Song 168: Elton John, “Mona Lisas and Mad Hatters” (1972)

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Elton John has so many songs, so many hits, duds, and otherwise, that he has made some of my favorite songs and some of the songs I most despise. On the hate side of the spectrum is the evil monstrosity known as “Crocodile Rock,” a song for whom my hatred is so well-known that my sister requests it at weddings just to make me angry. Oh, “Crocodile Rock.” We will meet someday, and I will maim you and your shrill refrain with no hesitation.

On the other hand, John has made some incredible songs over the years. Two of my favorites are on Honky Chateau: “Rocket Man,” whose chorus is one of the most satisfying that I can think of, and “Mona Lisas and Mad Hatters,” a beautiful song that may just be the best thing Elton John and Bernie Taupin ever did, which, in nearly 50 years of collaboration, is saying something.

John and Taupin pull off a neat trick in simultaneously de- and re-romanticizing New York (and urban life in general). “A rose tree never grows in New York City,” sings John, who sounds heartbroken that the lyrics of Ben E. King’s song about Spanish Harlem “are just pretty words to say.” He then goes on to apply flowery (but not overly flowery) language to everything he sees, from the Mona Lisas and Mad Hatters to the class divide dictating that “rich man can ride, but the hobo, he can drown.” It’s all very forlorn but very sincere, debunking the American dream of “making it” while crediting the things that actually make life worth living: people.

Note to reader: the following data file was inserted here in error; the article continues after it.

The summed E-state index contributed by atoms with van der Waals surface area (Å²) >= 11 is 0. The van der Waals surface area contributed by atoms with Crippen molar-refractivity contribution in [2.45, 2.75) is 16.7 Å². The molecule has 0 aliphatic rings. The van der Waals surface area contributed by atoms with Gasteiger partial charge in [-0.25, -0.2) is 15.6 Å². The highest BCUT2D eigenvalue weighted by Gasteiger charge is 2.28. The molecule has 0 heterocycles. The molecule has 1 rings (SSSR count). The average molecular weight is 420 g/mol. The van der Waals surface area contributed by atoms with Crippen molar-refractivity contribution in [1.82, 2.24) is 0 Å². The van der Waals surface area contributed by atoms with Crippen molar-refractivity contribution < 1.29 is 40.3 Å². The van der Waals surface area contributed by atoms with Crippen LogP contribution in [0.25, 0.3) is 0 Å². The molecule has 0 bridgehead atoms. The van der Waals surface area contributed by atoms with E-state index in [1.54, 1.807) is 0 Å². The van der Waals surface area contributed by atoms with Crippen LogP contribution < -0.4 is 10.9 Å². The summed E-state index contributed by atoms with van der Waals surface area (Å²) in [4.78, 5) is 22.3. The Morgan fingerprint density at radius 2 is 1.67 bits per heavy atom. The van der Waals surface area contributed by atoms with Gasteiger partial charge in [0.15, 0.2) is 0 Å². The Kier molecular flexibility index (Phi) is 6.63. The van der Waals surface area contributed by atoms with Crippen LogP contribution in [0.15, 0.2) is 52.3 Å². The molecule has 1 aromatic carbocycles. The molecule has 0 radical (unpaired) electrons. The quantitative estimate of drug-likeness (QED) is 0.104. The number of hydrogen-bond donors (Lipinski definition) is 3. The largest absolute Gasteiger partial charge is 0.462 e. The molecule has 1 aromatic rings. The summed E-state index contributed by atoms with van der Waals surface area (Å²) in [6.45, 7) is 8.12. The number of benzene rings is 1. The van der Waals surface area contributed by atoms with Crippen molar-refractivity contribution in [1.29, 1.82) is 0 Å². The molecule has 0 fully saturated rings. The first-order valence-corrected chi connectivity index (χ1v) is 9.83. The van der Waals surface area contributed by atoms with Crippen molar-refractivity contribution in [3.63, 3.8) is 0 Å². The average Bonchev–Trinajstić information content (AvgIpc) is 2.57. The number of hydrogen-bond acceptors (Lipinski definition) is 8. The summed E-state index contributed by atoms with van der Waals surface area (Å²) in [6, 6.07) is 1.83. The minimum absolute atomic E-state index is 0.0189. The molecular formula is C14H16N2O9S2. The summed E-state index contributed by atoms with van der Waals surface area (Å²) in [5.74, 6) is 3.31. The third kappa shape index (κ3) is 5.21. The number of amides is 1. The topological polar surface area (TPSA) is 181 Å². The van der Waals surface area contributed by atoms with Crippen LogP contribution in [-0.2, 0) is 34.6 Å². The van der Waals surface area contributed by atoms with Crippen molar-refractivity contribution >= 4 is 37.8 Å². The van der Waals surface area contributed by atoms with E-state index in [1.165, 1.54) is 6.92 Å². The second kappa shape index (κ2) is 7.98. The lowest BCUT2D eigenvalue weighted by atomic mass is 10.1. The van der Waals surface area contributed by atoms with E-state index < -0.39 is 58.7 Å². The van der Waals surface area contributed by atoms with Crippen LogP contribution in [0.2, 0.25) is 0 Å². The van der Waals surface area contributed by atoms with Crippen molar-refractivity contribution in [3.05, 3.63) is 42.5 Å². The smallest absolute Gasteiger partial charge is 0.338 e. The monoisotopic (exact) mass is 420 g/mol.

I love the instrumentation on this one, especially the mandolin that comes in and out like an occasional background vocalist. Everything is subdued and just expressive enough, as if John and Taupin composed a gospel number that they were trying hard to restrain. It seems to teeter on the edge of torch song territory, only to build ever so slightly.

Honky Chateau is a funny record, with the beautiful ballads “Mona Lisas and Mad Hatters” and “Rocket Man” sitting alongside the rambunctious “Honky Cat.” But considering that it was already John’s fifth album, with 25 more to go (and counting), it’s just one part of a remarkable lifelong achievement. Keep going, Elton John. Keep going.

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